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What kinds of personal information does the organization collect from you? Personal information that businesses and government agencies ask you for may include the following: your name and home address, your home phone number, your email address, your Social Security number, your driver's license number, your financial information, such as credit card numbers, bank account numbers, and household income, your medical information, such as your health insurance plan, diseases or physical conditions, and prescription drugs used, your education and work experience, and other details of your personal life, such as your date of birth, the names and ages of your spouse or children, and your hobbies.
In addition to asking you to provide personal information on a paper or online form, an organization may collect information "automatically" through its Web site. One way to do this is through the use of "cookies." Internet cookies are small text files placed on your computer by a Web site you visit. A cookie contains information on you that your browser saves and sends back to a Web site when you visit it again.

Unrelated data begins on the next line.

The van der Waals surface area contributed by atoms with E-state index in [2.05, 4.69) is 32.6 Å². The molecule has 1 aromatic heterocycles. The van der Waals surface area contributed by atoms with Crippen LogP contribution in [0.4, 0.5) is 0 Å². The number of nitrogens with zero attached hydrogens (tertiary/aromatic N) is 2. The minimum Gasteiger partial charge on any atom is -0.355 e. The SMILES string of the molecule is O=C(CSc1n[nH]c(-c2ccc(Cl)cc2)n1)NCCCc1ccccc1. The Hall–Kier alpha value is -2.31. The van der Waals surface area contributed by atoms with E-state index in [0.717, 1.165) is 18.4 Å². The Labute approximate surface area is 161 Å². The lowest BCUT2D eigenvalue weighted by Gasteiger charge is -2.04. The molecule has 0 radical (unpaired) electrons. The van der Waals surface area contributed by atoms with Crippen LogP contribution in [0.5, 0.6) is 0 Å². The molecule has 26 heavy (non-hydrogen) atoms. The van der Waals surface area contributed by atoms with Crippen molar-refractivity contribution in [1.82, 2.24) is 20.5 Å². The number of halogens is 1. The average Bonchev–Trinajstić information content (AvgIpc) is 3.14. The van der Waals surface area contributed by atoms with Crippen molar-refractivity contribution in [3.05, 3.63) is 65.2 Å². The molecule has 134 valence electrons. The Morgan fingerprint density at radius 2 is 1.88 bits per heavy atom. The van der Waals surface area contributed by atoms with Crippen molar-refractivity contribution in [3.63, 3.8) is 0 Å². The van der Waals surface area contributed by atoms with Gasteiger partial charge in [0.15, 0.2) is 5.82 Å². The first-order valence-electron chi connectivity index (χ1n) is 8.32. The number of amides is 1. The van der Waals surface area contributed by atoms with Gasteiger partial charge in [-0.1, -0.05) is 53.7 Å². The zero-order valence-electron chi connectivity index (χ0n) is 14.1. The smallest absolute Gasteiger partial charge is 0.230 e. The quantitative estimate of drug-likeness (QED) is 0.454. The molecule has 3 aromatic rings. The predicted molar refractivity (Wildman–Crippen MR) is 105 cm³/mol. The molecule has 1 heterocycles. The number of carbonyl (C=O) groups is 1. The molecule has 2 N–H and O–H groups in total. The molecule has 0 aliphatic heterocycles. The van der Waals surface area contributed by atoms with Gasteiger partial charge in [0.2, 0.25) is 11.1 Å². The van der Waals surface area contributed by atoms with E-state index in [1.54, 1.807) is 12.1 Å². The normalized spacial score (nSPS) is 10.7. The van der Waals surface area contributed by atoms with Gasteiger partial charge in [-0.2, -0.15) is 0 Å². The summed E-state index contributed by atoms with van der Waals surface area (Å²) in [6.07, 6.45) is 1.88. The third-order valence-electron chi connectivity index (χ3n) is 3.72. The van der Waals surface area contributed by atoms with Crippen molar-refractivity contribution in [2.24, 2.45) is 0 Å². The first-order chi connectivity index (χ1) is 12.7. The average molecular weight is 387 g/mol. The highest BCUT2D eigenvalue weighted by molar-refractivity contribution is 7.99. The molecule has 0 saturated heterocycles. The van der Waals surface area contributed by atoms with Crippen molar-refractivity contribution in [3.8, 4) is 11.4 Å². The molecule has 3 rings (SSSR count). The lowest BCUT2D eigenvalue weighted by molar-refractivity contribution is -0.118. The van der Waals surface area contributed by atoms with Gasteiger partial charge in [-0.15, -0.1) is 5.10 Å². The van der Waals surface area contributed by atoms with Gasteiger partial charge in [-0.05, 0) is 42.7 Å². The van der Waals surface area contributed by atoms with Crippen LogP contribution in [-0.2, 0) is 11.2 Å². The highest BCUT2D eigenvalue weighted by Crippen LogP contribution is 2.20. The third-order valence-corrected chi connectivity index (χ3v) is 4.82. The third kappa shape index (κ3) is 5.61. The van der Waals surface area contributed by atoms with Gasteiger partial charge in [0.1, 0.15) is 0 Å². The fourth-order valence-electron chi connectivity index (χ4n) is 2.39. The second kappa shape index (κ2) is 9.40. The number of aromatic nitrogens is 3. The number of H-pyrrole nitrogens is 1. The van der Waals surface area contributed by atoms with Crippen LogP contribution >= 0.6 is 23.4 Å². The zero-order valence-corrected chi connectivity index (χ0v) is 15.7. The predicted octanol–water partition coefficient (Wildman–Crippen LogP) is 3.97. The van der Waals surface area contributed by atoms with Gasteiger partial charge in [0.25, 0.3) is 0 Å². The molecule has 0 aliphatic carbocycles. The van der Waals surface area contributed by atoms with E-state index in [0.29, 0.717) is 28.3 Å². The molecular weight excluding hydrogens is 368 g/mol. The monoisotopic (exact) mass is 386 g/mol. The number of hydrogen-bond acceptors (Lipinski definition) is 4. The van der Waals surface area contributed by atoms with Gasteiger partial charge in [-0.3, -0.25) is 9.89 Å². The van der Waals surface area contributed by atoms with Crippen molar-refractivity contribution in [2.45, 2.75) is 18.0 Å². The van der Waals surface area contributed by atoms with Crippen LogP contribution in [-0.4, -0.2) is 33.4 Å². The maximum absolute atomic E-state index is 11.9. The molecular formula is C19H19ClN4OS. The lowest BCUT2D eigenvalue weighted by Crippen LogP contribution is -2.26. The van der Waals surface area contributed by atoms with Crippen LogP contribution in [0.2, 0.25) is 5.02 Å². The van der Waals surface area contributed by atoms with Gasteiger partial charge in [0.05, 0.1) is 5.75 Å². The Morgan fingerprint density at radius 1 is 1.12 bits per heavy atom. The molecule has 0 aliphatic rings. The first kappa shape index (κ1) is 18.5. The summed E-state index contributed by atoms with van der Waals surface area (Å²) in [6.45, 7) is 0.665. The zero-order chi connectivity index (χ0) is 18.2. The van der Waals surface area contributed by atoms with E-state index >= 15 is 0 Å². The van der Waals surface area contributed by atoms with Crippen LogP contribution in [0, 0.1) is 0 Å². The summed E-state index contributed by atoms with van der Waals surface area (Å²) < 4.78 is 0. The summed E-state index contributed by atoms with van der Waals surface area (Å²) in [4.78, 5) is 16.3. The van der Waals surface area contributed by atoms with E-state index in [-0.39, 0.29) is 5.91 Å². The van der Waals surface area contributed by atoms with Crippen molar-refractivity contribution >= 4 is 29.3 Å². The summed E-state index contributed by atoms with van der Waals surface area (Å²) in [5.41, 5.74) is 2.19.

Does the personal information asked for seem appropriate to the transaction? For example, your name, home address, phone number, and credit card number may be necessary for making and shipping your purchase. Your household income and hobbies are not. Pay attention if a business or Web site asks for information beyond what is needed for the transaction. The purpose for the extra information should be clearly stated. Look for an opportunity to opt out of, or say no to, giving the extra information. Consider going somewhere else if you can't complete the transaction without giving up personal information you think is unnecessary.
Does the company or Web site share customer information with other companies? Does it share information with its affiliates or companies in the same "corporate family"?
Look for opportunities to opt out of the use of your information for marketing and the sharing of your information with others. There should be an easy way to opt out, such as calling a toll-free phone number or sending an email.
The Center for Democracy and Technology has created Operation Opt-Out to help you get off marketing lists and limit the sharing or sale of your personal information.5 Their Web site contains forms you can print out and mail or send online to opt out of information sharing by many Web portals, data aggregators, and businesses.
According to Consumer Reports' E-Ratings, the better companies and Web sites do not share personal customer information with other unrelated companies unless the customer consents in advance. 6
An organization may give you the opportunity to review or request changes to the personal information that it has collected on you. Look for instructions on how to do this.